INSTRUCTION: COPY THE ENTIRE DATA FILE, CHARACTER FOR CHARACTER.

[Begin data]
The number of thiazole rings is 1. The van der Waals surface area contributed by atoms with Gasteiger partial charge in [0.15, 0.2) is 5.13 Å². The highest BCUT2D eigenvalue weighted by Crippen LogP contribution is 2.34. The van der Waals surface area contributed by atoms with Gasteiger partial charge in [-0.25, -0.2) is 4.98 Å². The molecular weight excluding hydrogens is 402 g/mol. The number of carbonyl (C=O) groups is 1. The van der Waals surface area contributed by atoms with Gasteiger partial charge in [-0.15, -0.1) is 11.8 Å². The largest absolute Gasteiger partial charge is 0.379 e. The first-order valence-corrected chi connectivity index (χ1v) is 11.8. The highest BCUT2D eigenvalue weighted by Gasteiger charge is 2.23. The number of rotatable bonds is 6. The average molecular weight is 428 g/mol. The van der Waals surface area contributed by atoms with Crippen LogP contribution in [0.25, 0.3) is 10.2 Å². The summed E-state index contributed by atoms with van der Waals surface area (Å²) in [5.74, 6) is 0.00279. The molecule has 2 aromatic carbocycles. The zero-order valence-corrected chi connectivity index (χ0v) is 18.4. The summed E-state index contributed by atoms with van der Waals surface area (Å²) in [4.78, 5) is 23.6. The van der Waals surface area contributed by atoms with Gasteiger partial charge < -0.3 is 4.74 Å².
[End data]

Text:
The number of thiazole rings is 1. The van der Waals surface area contributed by atoms with Gasteiger partial charge in [0.15, 0.2) is 5.13 Å². The highest BCUT2D eigenvalue weighted by Crippen LogP contribution is 2.34. The van der Waals surface area contributed by atoms with Gasteiger partial charge in [-0.25, -0.2) is 4.98 Å². The molecular weight excluding hydrogens is 402 g/mol. The number of carbonyl (C=O) groups is 1. The van der Waals surface area contributed by atoms with Gasteiger partial charge in [-0.15, -0.1) is 11.8 Å². The largest absolute Gasteiger partial charge is 0.379 e. The first-order valence-corrected chi connectivity index (χ1v) is 11.8. The highest BCUT2D eigenvalue weighted by Gasteiger charge is 2.23. The number of rotatable bonds is 6. The average molecular weight is 428 g/mol. The van der Waals surface area contributed by atoms with Crippen LogP contribution in [0.25, 0.3) is 10.2 Å². The summed E-state index contributed by atoms with van der Waals surface area (Å²) in [5.74, 6) is 0.00279. The molecule has 2 aromatic carbocycles. The zero-order valence-corrected chi connectivity index (χ0v) is 18.4. The summed E-state index contributed by atoms with van der Waals surface area (Å²) in [4.78, 5) is 23.6. The van der Waals surface area contributed by atoms with Gasteiger partial charge < -0.3 is 4.74 Å².